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EC: EU money can help Roma

MONEY alone cannot solve the problems of Slovakia’s numerous socially excluded Roma communities, Roma rights activists say. At the same time, however, they complain that projects directed at solving the problems of Roma people living in poverty and deprived of society’s benefits are underfunded. ‘European money’ could be very helpful in the process if used effectively, EU authorities claim.

MONEY alone cannot solve the problems of Slovakia’s numerous socially excluded Roma communities, Roma rights activists say. At the same time, however, they complain that projects directed at solving the problems of Roma people living in poverty and deprived of society’s benefits are underfunded. ‘European money’ could be very helpful in the process if used effectively, EU authorities claim.

There is still enough room for the Slovak government to make use of money from EU structural funds to help Roma, particularly in the areas of education, housing and employment, the European Commission (EC) said.

“Solving numerous problems concerning the excluded Roma communities should be a priority and a vast part of the available resources should be spent on the support of their social inclusion,” the Sme daily quoted from an EC position paper that Commissioner Johannes Hahn presented to the Slovak cabinet during his visit to Slovakia on November 9. In the paper, the EC reportedly voiced criticism of Slovakia’s approach to solving the problems of its large Roma community.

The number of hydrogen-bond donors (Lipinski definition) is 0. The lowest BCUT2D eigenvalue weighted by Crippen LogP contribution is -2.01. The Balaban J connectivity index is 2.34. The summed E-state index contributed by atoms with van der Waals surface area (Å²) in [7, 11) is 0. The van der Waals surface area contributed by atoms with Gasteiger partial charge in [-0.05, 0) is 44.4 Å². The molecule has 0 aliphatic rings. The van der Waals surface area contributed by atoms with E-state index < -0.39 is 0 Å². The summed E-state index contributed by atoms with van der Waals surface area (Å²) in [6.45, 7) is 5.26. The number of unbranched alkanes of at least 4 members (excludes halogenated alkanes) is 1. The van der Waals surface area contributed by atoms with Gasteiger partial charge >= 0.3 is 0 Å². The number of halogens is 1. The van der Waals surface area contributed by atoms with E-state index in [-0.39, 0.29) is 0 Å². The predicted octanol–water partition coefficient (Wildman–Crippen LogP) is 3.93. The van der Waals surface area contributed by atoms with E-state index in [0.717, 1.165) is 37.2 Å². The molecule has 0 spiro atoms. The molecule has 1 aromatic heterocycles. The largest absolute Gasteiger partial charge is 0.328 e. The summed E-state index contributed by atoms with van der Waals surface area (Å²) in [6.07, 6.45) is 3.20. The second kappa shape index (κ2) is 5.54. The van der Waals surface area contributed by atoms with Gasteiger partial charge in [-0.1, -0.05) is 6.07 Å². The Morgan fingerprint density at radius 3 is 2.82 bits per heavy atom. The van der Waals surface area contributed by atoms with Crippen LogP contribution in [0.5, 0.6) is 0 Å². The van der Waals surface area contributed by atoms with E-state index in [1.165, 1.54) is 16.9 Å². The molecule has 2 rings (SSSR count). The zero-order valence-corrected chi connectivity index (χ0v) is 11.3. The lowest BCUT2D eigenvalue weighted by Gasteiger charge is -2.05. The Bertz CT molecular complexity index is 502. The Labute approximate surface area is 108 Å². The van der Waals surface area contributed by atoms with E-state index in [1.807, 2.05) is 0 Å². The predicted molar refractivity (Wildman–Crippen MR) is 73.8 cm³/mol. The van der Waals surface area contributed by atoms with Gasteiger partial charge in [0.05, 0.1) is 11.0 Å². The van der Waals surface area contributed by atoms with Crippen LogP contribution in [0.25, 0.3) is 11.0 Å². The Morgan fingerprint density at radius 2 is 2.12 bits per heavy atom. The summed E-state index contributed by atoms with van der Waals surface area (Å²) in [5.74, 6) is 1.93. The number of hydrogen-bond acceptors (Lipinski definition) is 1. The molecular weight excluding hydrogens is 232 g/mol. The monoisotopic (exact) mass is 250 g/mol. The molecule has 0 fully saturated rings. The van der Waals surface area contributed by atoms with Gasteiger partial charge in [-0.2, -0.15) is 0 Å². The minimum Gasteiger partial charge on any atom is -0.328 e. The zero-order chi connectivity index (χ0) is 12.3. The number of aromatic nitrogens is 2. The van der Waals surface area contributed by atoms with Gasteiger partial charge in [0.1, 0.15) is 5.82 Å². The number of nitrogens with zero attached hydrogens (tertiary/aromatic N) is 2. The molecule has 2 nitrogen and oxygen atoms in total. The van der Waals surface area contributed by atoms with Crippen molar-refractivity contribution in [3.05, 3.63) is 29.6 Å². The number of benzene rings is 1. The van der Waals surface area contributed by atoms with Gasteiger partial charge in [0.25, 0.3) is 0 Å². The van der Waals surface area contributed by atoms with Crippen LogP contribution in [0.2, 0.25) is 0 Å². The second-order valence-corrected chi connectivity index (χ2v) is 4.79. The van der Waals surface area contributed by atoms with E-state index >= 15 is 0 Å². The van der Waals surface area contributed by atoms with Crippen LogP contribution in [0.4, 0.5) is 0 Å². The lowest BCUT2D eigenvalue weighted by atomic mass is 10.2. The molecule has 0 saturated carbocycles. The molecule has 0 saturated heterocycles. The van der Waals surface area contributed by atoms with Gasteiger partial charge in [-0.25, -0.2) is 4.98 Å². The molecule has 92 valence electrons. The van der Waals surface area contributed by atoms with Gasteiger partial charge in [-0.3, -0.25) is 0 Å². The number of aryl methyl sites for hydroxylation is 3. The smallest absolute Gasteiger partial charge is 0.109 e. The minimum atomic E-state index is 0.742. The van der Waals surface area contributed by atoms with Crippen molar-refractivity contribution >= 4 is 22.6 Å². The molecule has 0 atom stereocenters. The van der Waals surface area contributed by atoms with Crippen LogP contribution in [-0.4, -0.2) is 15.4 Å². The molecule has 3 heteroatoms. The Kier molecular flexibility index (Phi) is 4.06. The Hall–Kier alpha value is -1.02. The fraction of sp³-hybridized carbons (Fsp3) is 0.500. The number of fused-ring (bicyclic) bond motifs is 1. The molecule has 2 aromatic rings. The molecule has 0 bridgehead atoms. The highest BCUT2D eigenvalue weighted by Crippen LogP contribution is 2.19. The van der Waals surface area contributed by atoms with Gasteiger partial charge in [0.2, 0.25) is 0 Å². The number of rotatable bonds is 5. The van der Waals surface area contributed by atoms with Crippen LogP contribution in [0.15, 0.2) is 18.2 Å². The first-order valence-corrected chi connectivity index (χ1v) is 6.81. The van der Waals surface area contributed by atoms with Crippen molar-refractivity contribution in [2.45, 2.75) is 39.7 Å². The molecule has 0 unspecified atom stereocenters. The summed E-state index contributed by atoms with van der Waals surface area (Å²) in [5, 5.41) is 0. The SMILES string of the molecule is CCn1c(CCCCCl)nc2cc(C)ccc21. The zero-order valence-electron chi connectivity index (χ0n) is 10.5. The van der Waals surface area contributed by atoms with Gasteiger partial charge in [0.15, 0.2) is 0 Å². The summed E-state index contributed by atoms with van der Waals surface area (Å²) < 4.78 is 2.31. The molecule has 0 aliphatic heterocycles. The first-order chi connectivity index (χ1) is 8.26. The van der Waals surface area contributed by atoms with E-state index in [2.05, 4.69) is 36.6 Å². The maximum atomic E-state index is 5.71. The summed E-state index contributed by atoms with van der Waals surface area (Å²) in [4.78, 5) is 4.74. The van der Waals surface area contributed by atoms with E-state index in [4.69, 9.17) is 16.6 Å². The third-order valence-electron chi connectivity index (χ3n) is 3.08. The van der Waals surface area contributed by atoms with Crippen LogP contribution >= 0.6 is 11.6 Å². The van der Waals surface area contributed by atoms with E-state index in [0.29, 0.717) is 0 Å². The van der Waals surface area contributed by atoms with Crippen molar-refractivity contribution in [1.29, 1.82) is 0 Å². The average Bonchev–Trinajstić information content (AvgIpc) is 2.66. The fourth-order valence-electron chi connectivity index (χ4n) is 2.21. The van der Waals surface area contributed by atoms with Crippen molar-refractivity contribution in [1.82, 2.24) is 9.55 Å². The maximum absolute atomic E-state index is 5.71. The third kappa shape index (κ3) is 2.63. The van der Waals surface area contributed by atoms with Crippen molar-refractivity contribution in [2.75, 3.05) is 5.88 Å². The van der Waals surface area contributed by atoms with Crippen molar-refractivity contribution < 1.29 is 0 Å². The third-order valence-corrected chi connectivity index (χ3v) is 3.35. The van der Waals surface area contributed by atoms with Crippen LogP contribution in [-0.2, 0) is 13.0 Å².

The Commission Position Paper for the Partnership Agreement is the commission’s recommendation to Slovakia about what to focus on and what to improve when drawing financial resources from EU funds during the upcoming 2014-2020 programme period.

All the EU member states are now working on their Partnership Agreements for the next round of regional policy funding, based on, among other things, the priorities for structural funds that Commissioner Hahn and his team are outlining.

Slovakia lags behind the EU average in its ability to draw EU funds, with only 38 percent [of the available resources drawn], while the average is 44 percent, according to the EC. In the current 2007-2013 programme period, Slovakia has a total allocation of €11.5 billion (implemented via nine European Regional Development Fund and Cohesion Fund programmes and two European Social Fund programmes). In addition, it receives €220 million under cross-border programmes and €2 billion under the Rural Development Programme, EC figures show.

In the next programming period the sum of allocated funds is expected to be even higher.
“Slovakia needs to ensure that it has a business-friendly environment,” Commissioner Hahn said ahead of his visit to Slovakia. “It must be open and transparent, with both independent and robust control and management systems. These will be essential in boosting investor confidence.”

In its position paper the EC recommends that Slovakia concentrate funds on several key areas, including the promotion of an innovation-friendly business environment (through enhancing the competitiveness of SMEs, among others); the development of basic infrastructure, particularly its key transport networks; sustainable use of natural resources; modernisation of public